How Your Credit Score Affects Buying A Home
Knowing how your credit score affects your ability to purchase a home and steps to take to improve or maintain your credit is an extremely important factor when buying a home. Many home buyers often operate under the assumption that they can afford a home based on what they are currently paying for rent, but soon learn they can't secure a loan or need to lower their expectation of what they can actually purchase because they don't understand credit scores have on their ability to purchase a home.
Most have heard of or are somewhat familiar with FICO or Fair Isaac Corporation which uses an algorithm to determine your credit score. It does not show what you can afford, your ability to save or how you budget, but it does show you the consumer and more importantly, your lender, how you manage credit over time.
Regarding late payments, that's an easy fix...you know what to do...pay on time! Start paying on time as that can help offset your older late payments.
Debt To Credit Ratio
Your debt to credit ratio is something else, totally different, that you have a lot of control over. Looking at your credit report you'll see a heading or category named "amounts owed" which actually reflects the ratio of what you owe and available credit extended you. Your debt-to-credit ratio can greatly effect your FICO score. For example and with all things equal, if two people both owed $2,000 on their respective credit card and one person had a limit of $5,000 their ratio would be .40 or a 40% utilization. On the other hand the other person's card had a limit of $3,500 and also owed $2,000 then that credit utilization would be 57% and would yield a lower credit score. The higher the utilization is considered a red flag indicating a possible over-extension of financing. Even though you both may be perfectly capable of making payments the margin for error is less should there be a future financial "bump in the road".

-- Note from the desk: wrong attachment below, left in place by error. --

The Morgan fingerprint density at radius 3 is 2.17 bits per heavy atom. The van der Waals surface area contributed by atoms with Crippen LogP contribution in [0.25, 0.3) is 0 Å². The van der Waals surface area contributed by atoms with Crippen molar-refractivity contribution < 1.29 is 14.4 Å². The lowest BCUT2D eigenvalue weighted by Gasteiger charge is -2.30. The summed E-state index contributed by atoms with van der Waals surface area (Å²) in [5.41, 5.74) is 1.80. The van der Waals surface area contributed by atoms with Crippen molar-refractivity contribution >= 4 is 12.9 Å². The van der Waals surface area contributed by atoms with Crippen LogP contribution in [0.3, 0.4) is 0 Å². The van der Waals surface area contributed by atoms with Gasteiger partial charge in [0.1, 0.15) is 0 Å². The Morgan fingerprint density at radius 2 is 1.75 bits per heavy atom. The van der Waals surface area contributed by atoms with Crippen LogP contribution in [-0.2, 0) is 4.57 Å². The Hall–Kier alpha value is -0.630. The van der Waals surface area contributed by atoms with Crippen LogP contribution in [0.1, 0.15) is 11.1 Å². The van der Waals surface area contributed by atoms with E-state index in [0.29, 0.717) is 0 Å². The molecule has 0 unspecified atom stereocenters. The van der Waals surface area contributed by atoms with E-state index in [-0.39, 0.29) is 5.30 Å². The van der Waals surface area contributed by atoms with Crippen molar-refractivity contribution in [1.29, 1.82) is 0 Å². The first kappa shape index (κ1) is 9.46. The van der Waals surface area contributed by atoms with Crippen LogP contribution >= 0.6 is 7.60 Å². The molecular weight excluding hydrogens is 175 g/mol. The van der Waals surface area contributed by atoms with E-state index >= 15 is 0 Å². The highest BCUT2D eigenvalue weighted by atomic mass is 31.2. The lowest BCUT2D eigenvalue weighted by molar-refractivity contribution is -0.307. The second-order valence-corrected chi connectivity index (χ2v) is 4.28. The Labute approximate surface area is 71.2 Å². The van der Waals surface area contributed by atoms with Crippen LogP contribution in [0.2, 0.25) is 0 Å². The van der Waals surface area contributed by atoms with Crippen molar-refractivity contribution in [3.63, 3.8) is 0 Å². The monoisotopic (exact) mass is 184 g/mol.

The amounts owed category also reflects: number of open accounts, how recent they were opened, maxed balances, loans such as car or boat payments and the relationship of how much you owe to the original amount.
Financial planners tend to suggest that your utilization number be no higher than 30% for all you credit accounts. So what can you do about your ratio? Glad you asked! Don't close old accounts because that credit limit can no longer be counted. Look at it this way; you have two credit cards and one had a limit of $1,000 and it was utilized at 100% or "maxed out"...and you owed $1,000 on the other card that had a credit limit of $4,000, but you only owed $1,000 yielding a 25% utilization. By paying off the card that was 100% utilized and leaving it open your credit ratio would be 20%. If you close the card with a $1,000 limit then your debt-to-credit ratio would be 25%.
Pay As Much As You Can
Don't simply make the minimum payments, pay as much as you can as soon as you can before applying for a mortgage.
Opening new accounts...Careful!
It might make sense to open more credit accounts that would increase your available credit and lower the ratio, however, your FICO score factors in how recently accounts have been opened relative to your loan application. Much of the mechanics behind the FICO score are closely guarded secrets so you'll never know everything thing that is looked at...always err on the side of caution.
If you have questions about how to improve your credit score, especially if you're considering a new home purchase feel free to give me a call or send an email. I may be able to direct you to more resources or lenders that can help.
If you'd like to know more about the Huntsville and Madison Alabama Real Estate market then -
Visit me at Your Huntsville Real Estate Resource
Content originally published at....http://nicktpappas.com/?p=3910
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